Two related development companies have been handed fines of more than $2.4 million for unsafe working conditions that led to the death of a contract truck driver. The owner of the two companies still faces 10 charges under Alberta’s Occupational Health and Safety Act.
Randy Williams, 47, was killed in February 2008 when a 15-metre-high wall of dirt and rock collapsed at a Calgary condominium development. Williams was on site to haul away dirt, rocks and debris from a construction pit. When a worker warned Williams that the wall was about to collapse, he got into his truck to move it. However, he was too late. Williams and the vehicle were crushed in the collapse.
During sentencing, Provincial Court judge Paul Mason said the incident was something you might have expected in a third world country, but not from a company in Calgary.
After sentencing, Crown prosecutor Allison McGill told the media that the collapse “was a situation that could have easily been avoided if the companies had properly shored up the wall of the pit. The danger was highly foreseeable that if anything was to happen, it was the wall to collapse. Perhaps it was short of criminal negligence, but in standards these cases are held to, it's about as negligent as you can get."1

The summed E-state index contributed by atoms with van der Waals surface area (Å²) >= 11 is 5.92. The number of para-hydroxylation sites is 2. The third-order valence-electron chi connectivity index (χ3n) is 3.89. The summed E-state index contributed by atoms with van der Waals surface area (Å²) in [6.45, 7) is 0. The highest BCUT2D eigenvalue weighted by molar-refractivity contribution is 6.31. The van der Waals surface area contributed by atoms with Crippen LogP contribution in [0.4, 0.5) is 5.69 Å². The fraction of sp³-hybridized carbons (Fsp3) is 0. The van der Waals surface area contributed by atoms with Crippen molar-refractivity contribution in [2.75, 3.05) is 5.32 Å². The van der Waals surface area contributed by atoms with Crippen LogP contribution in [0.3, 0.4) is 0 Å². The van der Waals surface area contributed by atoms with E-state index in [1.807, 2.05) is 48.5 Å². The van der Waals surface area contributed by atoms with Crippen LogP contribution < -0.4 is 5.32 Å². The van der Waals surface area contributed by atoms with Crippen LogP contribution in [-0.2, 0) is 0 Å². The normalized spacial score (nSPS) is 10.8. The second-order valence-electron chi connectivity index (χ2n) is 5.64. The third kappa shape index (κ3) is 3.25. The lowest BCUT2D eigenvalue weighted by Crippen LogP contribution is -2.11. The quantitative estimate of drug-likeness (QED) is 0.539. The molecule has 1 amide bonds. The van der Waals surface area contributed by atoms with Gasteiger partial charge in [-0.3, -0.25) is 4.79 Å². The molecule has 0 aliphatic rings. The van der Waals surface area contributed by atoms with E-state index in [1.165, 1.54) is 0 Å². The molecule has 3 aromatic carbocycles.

McGill also said both companies had cut corners to complete the project and had known of the dangers associated with the improperly shored-up wall for two months.
Both companies declared bankruptcy in March 2010, which means the province will be unable to collect the fine. “We knew early on the chances of collecting from these companies were slim, due to their declaration of bankruptcy,” said Barrie Harrison, a spokesperson for Alberta Occupational Health and Safety. “But, we thought it was important to prosecute because we want people in Alberta to know that we take workplace violations seriously.”